Dubai has been great. It’s very different to Calcutta but in some ways it’s similar. You can choose the pace of life you want to live in Dubai, so you can slow it down like Calcutta. The city has a different tone — it’s quieter so I think I’m writing differently there.
Have there been any self-care rituals that helped the two of you power on through the pandemic?
Yoga, the gym, cycling, meditation and quality sleep!
Your previous album, Science City, arrived in 2019, which is also the time when the stage was set for short videos (to the point of a very forgettable 30 seconds) to take over. How does it feel to record new music now? Scary, because you just don’t know what people are thinking?
Mediums are always changing and evolving. Artistes shouldn’t get too obsessed with a single format or medium, chances are they’ll change by the time you wrap your head around them. We’re just focusing on what we’re good at whilst trying to improve at what we aren’t good at, and the rest really is secondary.
Social media has turned our smartphones pretty dumb. Do the two of you move away from this weird space to work on new music?
We’re definitely spending less time on social media. We only use it to promote our music and engage with fans. There’s always positives with negatives. The advantage of social media is that we have such a direct and dynamic relationship with our fanbase.
Songwriting can make an artiste feel vulnerable. Have there been moments when you decided to step away, step back and take a look at what you are doing and then find motivation to write again?
Yes, there are definitely less creative periods. But we try to be creative everyday. We love making music and creating a world around it and the excitement of music is enough to motivate us.
Listeners will always ask for Ghost and I Love You Baby, I Love You Doll. But does that create a pressure on the kind of music you want to make versus what you are expected to make?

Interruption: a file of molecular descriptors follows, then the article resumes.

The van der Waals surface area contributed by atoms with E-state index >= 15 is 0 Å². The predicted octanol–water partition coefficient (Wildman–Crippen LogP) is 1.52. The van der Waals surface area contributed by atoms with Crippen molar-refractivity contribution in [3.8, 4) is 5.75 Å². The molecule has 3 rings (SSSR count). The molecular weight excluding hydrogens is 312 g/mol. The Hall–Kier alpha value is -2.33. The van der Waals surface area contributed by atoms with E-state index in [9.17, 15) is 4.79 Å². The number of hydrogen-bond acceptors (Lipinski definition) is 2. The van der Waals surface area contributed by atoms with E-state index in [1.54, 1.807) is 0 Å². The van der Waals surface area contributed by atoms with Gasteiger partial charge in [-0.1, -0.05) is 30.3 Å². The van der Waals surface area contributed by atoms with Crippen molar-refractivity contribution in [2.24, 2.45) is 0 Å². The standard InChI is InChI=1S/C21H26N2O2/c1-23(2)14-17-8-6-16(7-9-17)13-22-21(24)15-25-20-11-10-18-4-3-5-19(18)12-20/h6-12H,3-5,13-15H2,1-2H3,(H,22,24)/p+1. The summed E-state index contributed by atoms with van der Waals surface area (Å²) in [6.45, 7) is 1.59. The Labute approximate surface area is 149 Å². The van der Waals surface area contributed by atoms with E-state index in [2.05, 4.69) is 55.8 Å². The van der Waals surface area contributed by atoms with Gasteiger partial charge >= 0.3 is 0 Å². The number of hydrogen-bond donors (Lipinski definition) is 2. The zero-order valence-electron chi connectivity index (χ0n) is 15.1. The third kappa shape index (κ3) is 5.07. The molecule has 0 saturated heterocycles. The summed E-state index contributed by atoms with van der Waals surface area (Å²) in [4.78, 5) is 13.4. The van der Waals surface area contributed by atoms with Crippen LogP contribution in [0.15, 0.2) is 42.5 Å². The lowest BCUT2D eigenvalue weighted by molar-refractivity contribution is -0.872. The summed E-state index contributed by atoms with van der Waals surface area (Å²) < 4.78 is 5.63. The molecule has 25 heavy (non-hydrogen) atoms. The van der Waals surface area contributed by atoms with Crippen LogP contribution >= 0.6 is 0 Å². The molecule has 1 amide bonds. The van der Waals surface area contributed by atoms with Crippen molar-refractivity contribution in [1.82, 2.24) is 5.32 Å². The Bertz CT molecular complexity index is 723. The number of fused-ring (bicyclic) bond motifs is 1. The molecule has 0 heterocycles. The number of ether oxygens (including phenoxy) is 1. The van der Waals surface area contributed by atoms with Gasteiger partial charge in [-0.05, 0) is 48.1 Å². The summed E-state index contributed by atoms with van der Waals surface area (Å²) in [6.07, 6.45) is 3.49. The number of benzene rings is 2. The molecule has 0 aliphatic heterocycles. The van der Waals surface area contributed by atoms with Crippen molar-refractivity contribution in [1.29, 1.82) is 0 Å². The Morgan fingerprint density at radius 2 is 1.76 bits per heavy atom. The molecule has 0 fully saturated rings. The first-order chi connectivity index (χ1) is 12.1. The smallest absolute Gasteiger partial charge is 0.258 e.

We love that our catalogue has songs that mean something to our listeners. We’ll always love playing those songs whenever we can. However we are equally interested in surprising our listeners and providing them with new favorites.
We are living in divisive times. What would you advise musicians who are feeling like they’re not being heard or represented?
Be bold and be authentic. Creativity will always be more powerful than destruction.
What’s next for Parekh & Singh?
This will be a year full of new music and live concerts.
Five books/graphic novels you have discovered during the pandemic
How To Write One Song by Jeff Tweedy, DARE by Barry McDonagh, Magister Ludi by Hermann Hesse, The Snow Leopard by Peter Matthiessen, A Pattern Language by Christopher Alexander
Five musicians who you enjoyed listening to during the pandemic
Joao Gilberto, Sam Amidon, Four Tet, Glenn Gould, Steely Dan
Five films that you revisited or enjoyed during the pandemic
The Birdcage, The Disciple, The Danish Girl, Gol Maal (1979), Charulata
Five activities that help you when bored
Cycling, exercise, watching televised sports, walking, and cleaning house